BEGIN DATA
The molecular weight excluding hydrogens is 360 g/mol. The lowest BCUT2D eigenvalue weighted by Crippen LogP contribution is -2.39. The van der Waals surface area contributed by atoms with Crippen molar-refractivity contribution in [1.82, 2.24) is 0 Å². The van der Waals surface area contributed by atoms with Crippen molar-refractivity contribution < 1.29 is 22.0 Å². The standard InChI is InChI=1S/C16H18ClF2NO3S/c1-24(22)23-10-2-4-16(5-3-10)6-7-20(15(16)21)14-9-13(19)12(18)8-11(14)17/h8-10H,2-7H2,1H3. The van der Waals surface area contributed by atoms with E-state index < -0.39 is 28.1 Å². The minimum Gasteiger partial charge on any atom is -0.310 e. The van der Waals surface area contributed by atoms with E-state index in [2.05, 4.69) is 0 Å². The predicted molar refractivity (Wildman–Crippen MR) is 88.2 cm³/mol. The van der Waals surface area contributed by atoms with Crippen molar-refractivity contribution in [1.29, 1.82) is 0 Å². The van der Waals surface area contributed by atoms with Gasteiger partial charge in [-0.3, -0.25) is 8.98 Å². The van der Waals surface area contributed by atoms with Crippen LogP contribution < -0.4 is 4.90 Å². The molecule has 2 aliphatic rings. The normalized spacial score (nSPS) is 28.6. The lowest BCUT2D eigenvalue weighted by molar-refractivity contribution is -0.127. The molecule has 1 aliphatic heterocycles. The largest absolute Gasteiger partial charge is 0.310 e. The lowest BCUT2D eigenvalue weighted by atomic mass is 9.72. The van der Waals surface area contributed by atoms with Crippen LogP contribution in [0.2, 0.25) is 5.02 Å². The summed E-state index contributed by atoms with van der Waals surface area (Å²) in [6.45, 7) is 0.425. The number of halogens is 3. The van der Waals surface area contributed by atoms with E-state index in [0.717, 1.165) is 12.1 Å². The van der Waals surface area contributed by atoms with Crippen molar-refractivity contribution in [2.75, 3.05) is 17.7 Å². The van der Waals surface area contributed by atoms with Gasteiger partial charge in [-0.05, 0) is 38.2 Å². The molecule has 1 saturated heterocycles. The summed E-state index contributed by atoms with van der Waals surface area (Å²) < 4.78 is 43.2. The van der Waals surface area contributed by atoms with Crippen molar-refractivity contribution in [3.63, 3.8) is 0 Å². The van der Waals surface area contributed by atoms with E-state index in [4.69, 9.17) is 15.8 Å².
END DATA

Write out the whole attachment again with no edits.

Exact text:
The molecular weight excluding hydrogens is 360 g/mol. The lowest BCUT2D eigenvalue weighted by Crippen LogP contribution is -2.39. The van der Waals surface area contributed by atoms with Crippen molar-refractivity contribution in [1.82, 2.24) is 0 Å². The van der Waals surface area contributed by atoms with Crippen molar-refractivity contribution < 1.29 is 22.0 Å². The standard InChI is InChI=1S/C16H18ClF2NO3S/c1-24(22)23-10-2-4-16(5-3-10)6-7-20(15(16)21)14-9-13(19)12(18)8-11(14)17/h8-10H,2-7H2,1H3. The van der Waals surface area contributed by atoms with E-state index < -0.39 is 28.1 Å². The minimum Gasteiger partial charge on any atom is -0.310 e. The van der Waals surface area contributed by atoms with E-state index in [2.05, 4.69) is 0 Å². The predicted molar refractivity (Wildman–Crippen MR) is 88.2 cm³/mol. The van der Waals surface area contributed by atoms with Crippen molar-refractivity contribution in [1.29, 1.82) is 0 Å². The van der Waals surface area contributed by atoms with Gasteiger partial charge in [-0.3, -0.25) is 8.98 Å². The van der Waals surface area contributed by atoms with Crippen LogP contribution < -0.4 is 4.90 Å². The molecule has 2 aliphatic rings. The normalized spacial score (nSPS) is 28.6. The lowest BCUT2D eigenvalue weighted by molar-refractivity contribution is -0.127. The molecule has 1 aliphatic heterocycles. The largest absolute Gasteiger partial charge is 0.310 e. The lowest BCUT2D eigenvalue weighted by atomic mass is 9.72. The van der Waals surface area contributed by atoms with Crippen LogP contribution in [0.2, 0.25) is 5.02 Å². The summed E-state index contributed by atoms with van der Waals surface area (Å²) in [6.45, 7) is 0.425. The number of halogens is 3. The van der Waals surface area contributed by atoms with E-state index in [0.717, 1.165) is 12.1 Å². The van der Waals surface area contributed by atoms with Crippen molar-refractivity contribution in [2.75, 3.05) is 17.7 Å². The van der Waals surface area contributed by atoms with Gasteiger partial charge in [-0.05, 0) is 38.2 Å². The molecule has 1 saturated heterocycles. The summed E-state index contributed by atoms with van der Waals surface area (Å²) < 4.78 is 43.2. The van der Waals surface area contributed by atoms with Crippen molar-refractivity contribution in [3.63, 3.8) is 0 Å². The van der Waals surface area contributed by atoms with E-state index in [4.69, 9.17) is 15.8 Å².